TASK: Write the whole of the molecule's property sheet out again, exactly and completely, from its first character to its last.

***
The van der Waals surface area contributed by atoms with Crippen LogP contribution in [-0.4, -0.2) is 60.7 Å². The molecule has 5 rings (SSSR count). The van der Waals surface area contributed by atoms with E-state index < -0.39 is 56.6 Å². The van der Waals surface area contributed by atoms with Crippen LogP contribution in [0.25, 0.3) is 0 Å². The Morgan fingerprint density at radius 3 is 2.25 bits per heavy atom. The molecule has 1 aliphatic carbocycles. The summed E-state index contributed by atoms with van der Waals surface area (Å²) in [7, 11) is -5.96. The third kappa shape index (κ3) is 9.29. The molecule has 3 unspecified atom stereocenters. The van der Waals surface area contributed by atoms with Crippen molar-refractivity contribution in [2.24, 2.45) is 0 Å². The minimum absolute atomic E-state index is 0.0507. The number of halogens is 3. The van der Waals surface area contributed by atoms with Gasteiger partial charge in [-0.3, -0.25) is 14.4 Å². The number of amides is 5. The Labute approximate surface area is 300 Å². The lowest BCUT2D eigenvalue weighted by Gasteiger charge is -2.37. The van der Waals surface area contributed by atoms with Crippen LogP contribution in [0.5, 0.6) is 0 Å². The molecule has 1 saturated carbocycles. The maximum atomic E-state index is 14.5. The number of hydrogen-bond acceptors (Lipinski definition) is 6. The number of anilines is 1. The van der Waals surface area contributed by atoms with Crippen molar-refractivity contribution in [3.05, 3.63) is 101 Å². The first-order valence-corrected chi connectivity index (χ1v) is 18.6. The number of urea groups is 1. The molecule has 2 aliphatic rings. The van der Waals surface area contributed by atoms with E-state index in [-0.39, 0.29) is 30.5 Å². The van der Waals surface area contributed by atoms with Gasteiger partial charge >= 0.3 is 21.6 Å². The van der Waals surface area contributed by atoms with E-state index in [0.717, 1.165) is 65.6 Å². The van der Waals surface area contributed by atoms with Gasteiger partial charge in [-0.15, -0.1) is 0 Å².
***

The van der Waals surface area contributed by atoms with Crippen LogP contribution in [-0.4, -0.2) is 60.7 Å². The molecule has 5 rings (SSSR count). The van der Waals surface area contributed by atoms with E-state index < -0.39 is 56.6 Å². The van der Waals surface area contributed by atoms with Crippen LogP contribution in [0.25, 0.3) is 0 Å². The Morgan fingerprint density at radius 3 is 2.25 bits per heavy atom. The molecule has 1 aliphatic carbocycles. The summed E-state index contributed by atoms with van der Waals surface area (Å²) in [7, 11) is -5.96. The third kappa shape index (κ3) is 9.29. The molecule has 3 unspecified atom stereocenters. The van der Waals surface area contributed by atoms with Crippen molar-refractivity contribution in [2.24, 2.45) is 0 Å². The minimum absolute atomic E-state index is 0.0507. The number of halogens is 3. The van der Waals surface area contributed by atoms with Gasteiger partial charge in [-0.3, -0.25) is 14.4 Å². The number of amides is 5. The Labute approximate surface area is 300 Å². The lowest BCUT2D eigenvalue weighted by Gasteiger charge is -2.37. The van der Waals surface area contributed by atoms with Crippen LogP contribution in [0.5, 0.6) is 0 Å². The molecule has 1 saturated carbocycles. The maximum atomic E-state index is 14.5. The number of hydrogen-bond acceptors (Lipinski definition) is 6. The number of anilines is 1. The van der Waals surface area contributed by atoms with Crippen molar-refractivity contribution in [3.05, 3.63) is 101 Å². The first-order valence-corrected chi connectivity index (χ1v) is 18.6. The number of urea groups is 1. The molecule has 2 aliphatic rings. The van der Waals surface area contributed by atoms with E-state index in [-0.39, 0.29) is 30.5 Å². The van der Waals surface area contributed by atoms with Gasteiger partial charge >= 0.3 is 21.6 Å². The van der Waals surface area contributed by atoms with E-state index in [0.717, 1.165) is 65.6 Å². The van der Waals surface area contributed by atoms with Gasteiger partial charge in [-0.15, -0.1) is 0 Å².